Don't worry, that's normal. The terror, I mean; not being dragged into the pits of hell by gap-toothed harpies and unborn fetuses wearing little hair ribbons. (Yes, I'm scared of fetuses in pink ribbons. Moving right along...)

The thing you might not have realized is that you pretty much have to be desperate to surrender. You have to finally understand that you can't fix your life yourself, that nothing you do is going to make this better, that there is no panacea for human misery. That's when you turn yourself over to something else, when you draw the line and say, "I'm yours. Make me better. Take whatever you want, kill me, just please get me out of this."

Understand that I'm talking about myself here too.

Surrender is unconditional. If you're to stop trying to run your life, you have to stop it on all counts, in all aspects, of your life: emotional, physical, romantic, financial, medical, professional, psychological, everything. This takes awhile; it's hard to break the habits of a lifetime. Be easy on yourself, but keep affirming your surrender. Say it any way you like; I think of it in sailing terms, as standing at the helm but letting the whipstaff swing however it pleases, because the idea of doing that still scares the fuck out of me. Let the universe, or whatever you envision running the universe, do the steering for you.

That means surrender is not just about letting go. It's about cultivating a new attentiveness to the world and how each thread of it touches you. After all, if someone else is steering your life, you have to learn how to take their direction. It's like relearning how to see your life, not as a series of difficult tasks to perform or hoops to jump through, but as a unified organism with a place in the larger organism of Everything. With time and attention, you learn to see the way the world moves, how it makes things happen in your life, and you learn to follow them. You become part of the flow instead of resisting it. It takes time and sometimes it's frustrating, but so is anything actually worth doing.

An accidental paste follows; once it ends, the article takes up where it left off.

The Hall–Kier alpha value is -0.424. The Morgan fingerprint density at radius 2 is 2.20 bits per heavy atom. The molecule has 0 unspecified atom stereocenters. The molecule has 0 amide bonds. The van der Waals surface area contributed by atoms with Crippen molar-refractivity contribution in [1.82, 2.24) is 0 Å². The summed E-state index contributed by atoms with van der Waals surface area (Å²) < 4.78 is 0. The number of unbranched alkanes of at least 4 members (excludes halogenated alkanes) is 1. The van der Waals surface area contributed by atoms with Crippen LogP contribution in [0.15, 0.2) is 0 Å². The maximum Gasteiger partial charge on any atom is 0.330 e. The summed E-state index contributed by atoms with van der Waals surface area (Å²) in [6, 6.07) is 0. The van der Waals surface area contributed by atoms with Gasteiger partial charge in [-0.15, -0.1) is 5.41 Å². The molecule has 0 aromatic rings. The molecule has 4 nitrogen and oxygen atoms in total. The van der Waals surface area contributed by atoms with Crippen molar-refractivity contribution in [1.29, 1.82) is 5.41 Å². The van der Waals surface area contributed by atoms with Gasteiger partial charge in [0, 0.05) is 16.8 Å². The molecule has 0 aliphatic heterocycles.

And it's worth it. God, it's worth every damn second I spent trying to think of a reason to wake up in the morning. I'd have given another decade of misery for this, it's so sweet. I'm still a neophyte at this game, and I can't believe it could get better, and somehow it just keeps doing it. I found true love, and discovered I didn't need it. I wanted somewhere to retreat to and get my bearings and really start living my life, and I have the choice between two (TWO!) beautiful, seaside, tropical, affordable, laid-back locales with good contacts in them to help me get oriented. I'm living on my own terms. I'm getting so close to discovering my ultimate desire I can taste it, and it involves becoming my own hero, self-sufficient, someone I respect above all others -- which itself means I need to draw up training plans so that I can learn to outrun a car, heal myself, and focus my brainpower and energy much more efficiently, among other things. I am having the time of my life, literally. Every week, I look back at where I was the week before and think, "Really? How could I have been such a benighted fool? Was that really only a few days ago? I'm so much different now, so much better. I wonder what I'll be like next week."

And these changes still scare me a little, but they are so wonderful most of the time I don't have space for fear amidst all the gratitude. I feel alive.

Now, in the interest of full disclosure and honesty, I've put up two posts that I found hanging around finished as drafts. They're backdated: look for them here and here. The latter may be helpful as a counterpoint to this post, since it's me explaining how I felt about my life in April and what I planned to do with it then. That was somewhere around when I started realizing that taking responsiblity for my life was going to be important. I'm glad I did.

*You remember the name of the town, don't you? I could use someone who knows how to get things.

**Yes, years. All of you. No, you are not exempt from this statement; if you wish to beg exception, email me.


dimestorefind said...

1. I beg exemption. This counts as your email.

2. What better reason not to kill yourself is there than wanting to live?

3. I do not think it wise to advise any/everyone on medication to just unconditionally surrender their dependence. Please note that this is coming from me, someone notoriously distrustful of the medical system.

Slade said...

1. Check your email on this sometime in the next couple of days. I'm stealing wifi and it may take a bit to answer.